Tesla Model Y
Sarah Hunt

Sarah Hunt

Sarah is the Head of Marketing and she's tasked with keeping the fantastic marketing team in line. She's probably the reason you've heard of us, and her wealth of marketing experience means that no challenge is too big.

Read time of 3 minutes.

We discuss electric car safety and legislation around compulsory electric car noise.

In 2023 so far, 286,846 electric cars (EVs) have been purchased and registered in the UK. This is a 31% increase from 2022, which saw 224,919 cars registered, demonstrating how popular EVs are becoming.

And with the 2035 ban on new petrol and diesel cars looming, it’s inevitable that the number of EVs on our roads in years to come will increase by plenty. 

By 2030, the national grid estimates there will be as many as 11 million electric vehicles on the road, with this to increase to 36 million by 2040.

There’s always been a big debate around electric car safety, most notably around the relative silence of electric cars compared to their combustion engine counterparts. 

BMW i4

Why are electric cars quieter?

Electric vehicles are famously quiet because they don’t have an engine. 

Instead, they have a motor system that is powered by an electric battery. 

EVs don’t have the mechanical features of an internal combustion engine as they have fewer moving parts, which is why you’ll only hear a very quiet hum when an EV moves.

Will road noise reduce with electric cars?

There are many attractive realities made possible by a near silent car. 

This is true not only for the driver and their passengers who can enjoy a more tranquil driving experience but also to all those nearby due to the general reduction in noise pollution.

As EVs become more popular, there will be less petrol and diesel cars on the road, which will reduce noise pollution even further. 

However, the downside is made very clear by the statistic that an electric or hybrid car is 40% more likely to hit a pedestrian in the UK than a petrol or diesel car.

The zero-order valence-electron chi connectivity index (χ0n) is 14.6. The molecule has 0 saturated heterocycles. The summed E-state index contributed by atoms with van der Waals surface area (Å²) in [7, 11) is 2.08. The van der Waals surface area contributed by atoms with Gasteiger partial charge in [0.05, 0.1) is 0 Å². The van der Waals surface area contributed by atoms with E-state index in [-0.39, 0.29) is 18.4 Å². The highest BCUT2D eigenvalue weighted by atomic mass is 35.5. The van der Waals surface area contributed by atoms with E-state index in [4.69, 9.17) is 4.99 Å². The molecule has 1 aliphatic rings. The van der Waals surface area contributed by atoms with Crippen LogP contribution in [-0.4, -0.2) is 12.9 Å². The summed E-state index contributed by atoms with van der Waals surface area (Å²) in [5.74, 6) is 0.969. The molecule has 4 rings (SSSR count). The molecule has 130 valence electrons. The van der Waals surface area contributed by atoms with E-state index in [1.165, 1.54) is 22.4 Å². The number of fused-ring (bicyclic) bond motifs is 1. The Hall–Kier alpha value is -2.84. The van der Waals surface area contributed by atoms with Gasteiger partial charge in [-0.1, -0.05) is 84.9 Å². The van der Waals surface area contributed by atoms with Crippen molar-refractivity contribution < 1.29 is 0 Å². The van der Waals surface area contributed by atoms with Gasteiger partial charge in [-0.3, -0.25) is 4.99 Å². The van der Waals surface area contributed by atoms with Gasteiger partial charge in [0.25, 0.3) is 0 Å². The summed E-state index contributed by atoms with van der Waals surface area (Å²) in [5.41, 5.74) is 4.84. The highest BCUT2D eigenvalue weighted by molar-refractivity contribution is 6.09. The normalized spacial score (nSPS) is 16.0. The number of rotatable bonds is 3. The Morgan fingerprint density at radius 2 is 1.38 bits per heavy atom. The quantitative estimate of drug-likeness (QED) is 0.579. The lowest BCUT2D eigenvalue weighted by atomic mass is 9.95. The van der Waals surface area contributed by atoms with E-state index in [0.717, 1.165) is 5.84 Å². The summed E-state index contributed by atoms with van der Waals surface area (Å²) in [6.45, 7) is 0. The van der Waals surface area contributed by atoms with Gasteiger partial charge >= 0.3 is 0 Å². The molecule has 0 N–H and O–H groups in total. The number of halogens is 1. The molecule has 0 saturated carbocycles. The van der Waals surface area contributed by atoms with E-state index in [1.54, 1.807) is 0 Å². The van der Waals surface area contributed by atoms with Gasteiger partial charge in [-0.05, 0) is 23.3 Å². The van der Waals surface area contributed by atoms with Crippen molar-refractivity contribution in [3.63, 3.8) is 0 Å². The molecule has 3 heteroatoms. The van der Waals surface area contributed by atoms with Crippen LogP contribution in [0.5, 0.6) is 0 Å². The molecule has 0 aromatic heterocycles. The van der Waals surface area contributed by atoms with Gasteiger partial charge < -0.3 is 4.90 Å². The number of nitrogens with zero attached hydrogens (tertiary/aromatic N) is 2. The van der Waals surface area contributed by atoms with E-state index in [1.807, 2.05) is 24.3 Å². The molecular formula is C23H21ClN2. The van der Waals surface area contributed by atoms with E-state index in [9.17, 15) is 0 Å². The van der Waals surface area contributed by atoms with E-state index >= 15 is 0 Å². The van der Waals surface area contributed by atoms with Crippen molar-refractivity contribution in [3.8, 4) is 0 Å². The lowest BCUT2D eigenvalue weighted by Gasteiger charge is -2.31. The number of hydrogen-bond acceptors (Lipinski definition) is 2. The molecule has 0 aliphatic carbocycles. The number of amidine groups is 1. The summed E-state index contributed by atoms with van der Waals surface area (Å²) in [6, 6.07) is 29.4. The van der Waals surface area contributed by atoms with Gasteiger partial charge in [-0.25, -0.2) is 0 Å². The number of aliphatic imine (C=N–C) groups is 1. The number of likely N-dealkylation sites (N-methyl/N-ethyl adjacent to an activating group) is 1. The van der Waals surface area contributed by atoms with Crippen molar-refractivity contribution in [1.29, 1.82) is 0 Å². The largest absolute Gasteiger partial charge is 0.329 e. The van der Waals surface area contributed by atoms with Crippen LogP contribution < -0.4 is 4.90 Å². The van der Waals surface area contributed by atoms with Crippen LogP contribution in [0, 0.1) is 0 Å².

Legislation on electric car noise safety

The law has now changed regarding the production of electric cars and their noise levels at low speed in response to the shocking statistic above. 

On July 1st 2019, legislation was introduced that ensured all new types of ‘quiet’ EVs and hybrids were fitted with a system to emit audible sounds when traveling below 12mph. 

This Acoustic Vehicle Alerting System (AVAS) sounds similar to a conventional engine and alerts pedestrians and other road users of the vehicle’s presence. 

While the noise itself is at the discretion of manufacturers, there are clear regulations on frequency levels (between 56 and 76 decibels) and must “be easily indicative of vehicle behaviour” to indicate whether the car is accelerating, braking or reversing.

This new law hoped to increase the confidence of more vulnerable road users such as pedestrians and cyclists and is particularly important for those who are visually impaired.

As of 1st July 2021, it’s obligatory for the AVAS to be installed in all brand-new electric vehicles by manufacturers. 

While we are all accustomed to living with the dangers of combustion cars, many of these risks are identified by audible cues. 

We must therefore move away from this instinct and remain vigilant of the fact that there are currently electric cars on the road. 

And even though they’re required to make noise now, they’re still much quieter than their ICE counterparts and they’re still more difficult for many people to detect.


Other electric car safety concerns

The quietness of electric cars hasn’t been the only safety concern for electric car buyers. 

The lack of flammable fuel is a definite point in their favour. However, manufacturers have had to work hard to reassure buyers that an electric car is safe in a collision. 

Steps taken by manufacturers to ensure this is the case are:

  • Isolating the car’s chassis from the electrical system to prevent electric shocks.
  • Lowering the car’s centre of gravity to reduce the likelihood of it tipping over and rolling.
  • Preventing chemical spillage from batteries in the event of a collision.
  • Ensuring batteries are secure even on impact.

Electric cars are subject to the same rigorous safety testing procedures as conventionally fuelled vehicles and are actually some of the safest cars around today. 

They are also assessed by the safety rating providers Euro NCAP. So, if you want to check the safety ratings of your car (whether electric or not) visit their website.

Electric cars with five-star safety ratings include the Tesla Model Y, BYD ATTO 3, and Mercedes EQC

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